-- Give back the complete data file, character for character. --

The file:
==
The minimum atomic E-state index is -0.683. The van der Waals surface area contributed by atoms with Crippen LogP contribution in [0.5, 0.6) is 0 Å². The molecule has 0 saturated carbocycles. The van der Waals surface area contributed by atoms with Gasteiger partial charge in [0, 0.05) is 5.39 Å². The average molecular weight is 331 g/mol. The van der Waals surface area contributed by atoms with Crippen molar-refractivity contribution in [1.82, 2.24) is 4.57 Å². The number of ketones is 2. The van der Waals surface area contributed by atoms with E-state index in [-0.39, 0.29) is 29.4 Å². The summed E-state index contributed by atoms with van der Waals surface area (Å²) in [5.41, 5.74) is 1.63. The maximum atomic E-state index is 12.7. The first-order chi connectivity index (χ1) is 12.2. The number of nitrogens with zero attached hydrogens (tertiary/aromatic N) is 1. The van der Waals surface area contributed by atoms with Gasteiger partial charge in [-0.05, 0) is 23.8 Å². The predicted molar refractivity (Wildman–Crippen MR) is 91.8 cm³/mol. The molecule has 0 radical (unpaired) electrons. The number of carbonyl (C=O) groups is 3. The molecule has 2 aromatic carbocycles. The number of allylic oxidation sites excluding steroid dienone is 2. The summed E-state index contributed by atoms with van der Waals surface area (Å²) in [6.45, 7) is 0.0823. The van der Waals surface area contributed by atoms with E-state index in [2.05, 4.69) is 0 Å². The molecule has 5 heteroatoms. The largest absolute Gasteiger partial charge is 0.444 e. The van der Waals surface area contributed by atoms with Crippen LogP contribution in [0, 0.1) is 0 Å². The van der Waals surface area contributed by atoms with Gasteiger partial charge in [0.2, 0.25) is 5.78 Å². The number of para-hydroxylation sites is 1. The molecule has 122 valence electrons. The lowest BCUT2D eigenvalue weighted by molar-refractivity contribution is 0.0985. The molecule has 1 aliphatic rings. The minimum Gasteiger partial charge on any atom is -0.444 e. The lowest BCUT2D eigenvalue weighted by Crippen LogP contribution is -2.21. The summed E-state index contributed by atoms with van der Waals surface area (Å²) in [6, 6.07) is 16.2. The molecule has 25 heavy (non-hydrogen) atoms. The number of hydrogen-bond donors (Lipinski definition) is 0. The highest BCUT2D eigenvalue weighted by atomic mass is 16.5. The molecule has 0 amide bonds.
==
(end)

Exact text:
The minimum atomic E-state index is -0.683. The van der Waals surface area contributed by atoms with Crippen LogP contribution in [0.5, 0.6) is 0 Å². The molecule has 0 saturated carbocycles. The van der Waals surface area contributed by atoms with Gasteiger partial charge in [0, 0.05) is 5.39 Å². The average molecular weight is 331 g/mol. The van der Waals surface area contributed by atoms with Crippen molar-refractivity contribution in [1.82, 2.24) is 4.57 Å². The number of ketones is 2. The van der Waals surface area contributed by atoms with E-state index in [-0.39, 0.29) is 29.4 Å². The summed E-state index contributed by atoms with van der Waals surface area (Å²) in [5.41, 5.74) is 1.63. The maximum atomic E-state index is 12.7. The first-order chi connectivity index (χ1) is 12.2. The number of nitrogens with zero attached hydrogens (tertiary/aromatic N) is 1. The van der Waals surface area contributed by atoms with Gasteiger partial charge in [-0.05, 0) is 23.8 Å². The predicted molar refractivity (Wildman–Crippen MR) is 91.8 cm³/mol. The molecule has 0 radical (unpaired) electrons. The number of carbonyl (C=O) groups is 3. The molecule has 2 aromatic carbocycles. The number of allylic oxidation sites excluding steroid dienone is 2. The summed E-state index contributed by atoms with van der Waals surface area (Å²) in [6.45, 7) is 0.0823. The van der Waals surface area contributed by atoms with E-state index in [2.05, 4.69) is 0 Å². The molecule has 5 heteroatoms. The largest absolute Gasteiger partial charge is 0.444 e. The van der Waals surface area contributed by atoms with Crippen LogP contribution in [0, 0.1) is 0 Å². The van der Waals surface area contributed by atoms with Gasteiger partial charge in [0.2, 0.25) is 5.78 Å². The number of para-hydroxylation sites is 1. The molecule has 122 valence electrons. The lowest BCUT2D eigenvalue weighted by molar-refractivity contribution is 0.0985. The molecule has 1 aliphatic rings. The minimum Gasteiger partial charge on any atom is -0.444 e. The lowest BCUT2D eigenvalue weighted by Crippen LogP contribution is -2.21. The summed E-state index contributed by atoms with van der Waals surface area (Å²) in [6, 6.07) is 16.2. The molecule has 25 heavy (non-hydrogen) atoms. The number of hydrogen-bond donors (Lipinski definition) is 0. The highest BCUT2D eigenvalue weighted by atomic mass is 16.5. The molecule has 0 amide bonds.